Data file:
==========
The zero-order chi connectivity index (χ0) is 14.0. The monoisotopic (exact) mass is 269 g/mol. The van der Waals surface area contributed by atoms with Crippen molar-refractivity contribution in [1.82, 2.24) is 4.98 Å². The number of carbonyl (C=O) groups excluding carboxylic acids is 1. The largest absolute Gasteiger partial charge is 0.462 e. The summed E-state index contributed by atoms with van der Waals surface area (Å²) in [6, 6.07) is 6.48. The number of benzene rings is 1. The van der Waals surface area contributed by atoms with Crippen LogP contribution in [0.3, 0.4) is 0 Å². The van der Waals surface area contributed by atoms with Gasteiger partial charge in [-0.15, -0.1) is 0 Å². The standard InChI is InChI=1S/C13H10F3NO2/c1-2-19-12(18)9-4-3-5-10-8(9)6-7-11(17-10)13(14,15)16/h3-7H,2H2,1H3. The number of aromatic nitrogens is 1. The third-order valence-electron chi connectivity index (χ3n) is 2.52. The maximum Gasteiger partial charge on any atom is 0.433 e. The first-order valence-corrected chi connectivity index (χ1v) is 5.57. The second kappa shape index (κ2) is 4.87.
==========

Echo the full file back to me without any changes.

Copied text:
The zero-order chi connectivity index (χ0) is 14.0. The monoisotopic (exact) mass is 269 g/mol. The van der Waals surface area contributed by atoms with Crippen molar-refractivity contribution in [1.82, 2.24) is 4.98 Å². The number of carbonyl (C=O) groups excluding carboxylic acids is 1. The largest absolute Gasteiger partial charge is 0.462 e. The summed E-state index contributed by atoms with van der Waals surface area (Å²) in [6, 6.07) is 6.48. The number of benzene rings is 1. The van der Waals surface area contributed by atoms with Crippen LogP contribution in [0.3, 0.4) is 0 Å². The van der Waals surface area contributed by atoms with Gasteiger partial charge in [-0.15, -0.1) is 0 Å². The standard InChI is InChI=1S/C13H10F3NO2/c1-2-19-12(18)9-4-3-5-10-8(9)6-7-11(17-10)13(14,15)16/h3-7H,2H2,1H3. The number of aromatic nitrogens is 1. The third-order valence-electron chi connectivity index (χ3n) is 2.52. The maximum Gasteiger partial charge on any atom is 0.433 e. The first-order valence-corrected chi connectivity index (χ1v) is 5.57. The second kappa shape index (κ2) is 4.87.